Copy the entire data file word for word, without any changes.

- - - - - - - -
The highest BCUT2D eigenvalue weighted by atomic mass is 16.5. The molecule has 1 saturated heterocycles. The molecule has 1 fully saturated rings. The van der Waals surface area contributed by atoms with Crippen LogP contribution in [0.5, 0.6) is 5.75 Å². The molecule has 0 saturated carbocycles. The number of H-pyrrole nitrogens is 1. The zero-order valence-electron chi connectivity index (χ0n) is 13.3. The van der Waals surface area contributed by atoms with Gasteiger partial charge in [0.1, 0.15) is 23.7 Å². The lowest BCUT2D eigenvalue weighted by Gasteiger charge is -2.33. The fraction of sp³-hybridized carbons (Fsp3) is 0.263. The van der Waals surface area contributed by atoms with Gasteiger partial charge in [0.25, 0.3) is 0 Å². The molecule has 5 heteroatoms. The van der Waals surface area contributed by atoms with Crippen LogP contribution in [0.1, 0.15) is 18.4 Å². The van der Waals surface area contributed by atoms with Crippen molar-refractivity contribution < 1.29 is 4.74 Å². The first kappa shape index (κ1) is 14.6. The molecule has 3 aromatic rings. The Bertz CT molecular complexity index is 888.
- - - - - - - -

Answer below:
The highest BCUT2D eigenvalue weighted by atomic mass is 16.5. The molecule has 1 saturated heterocycles. The molecule has 1 fully saturated rings. The van der Waals surface area contributed by atoms with Crippen LogP contribution in [0.5, 0.6) is 5.75 Å². The molecule has 0 saturated carbocycles. The number of H-pyrrole nitrogens is 1. The zero-order valence-electron chi connectivity index (χ0n) is 13.3. The van der Waals surface area contributed by atoms with Gasteiger partial charge in [0.1, 0.15) is 23.7 Å². The lowest BCUT2D eigenvalue weighted by Gasteiger charge is -2.33. The fraction of sp³-hybridized carbons (Fsp3) is 0.263. The van der Waals surface area contributed by atoms with Gasteiger partial charge in [0.25, 0.3) is 0 Å². The molecule has 5 heteroatoms. The van der Waals surface area contributed by atoms with Crippen LogP contribution in [0.1, 0.15) is 18.4 Å². The van der Waals surface area contributed by atoms with Crippen molar-refractivity contribution < 1.29 is 4.74 Å². The first kappa shape index (κ1) is 14.6. The molecule has 3 aromatic rings. The Bertz CT molecular complexity index is 888.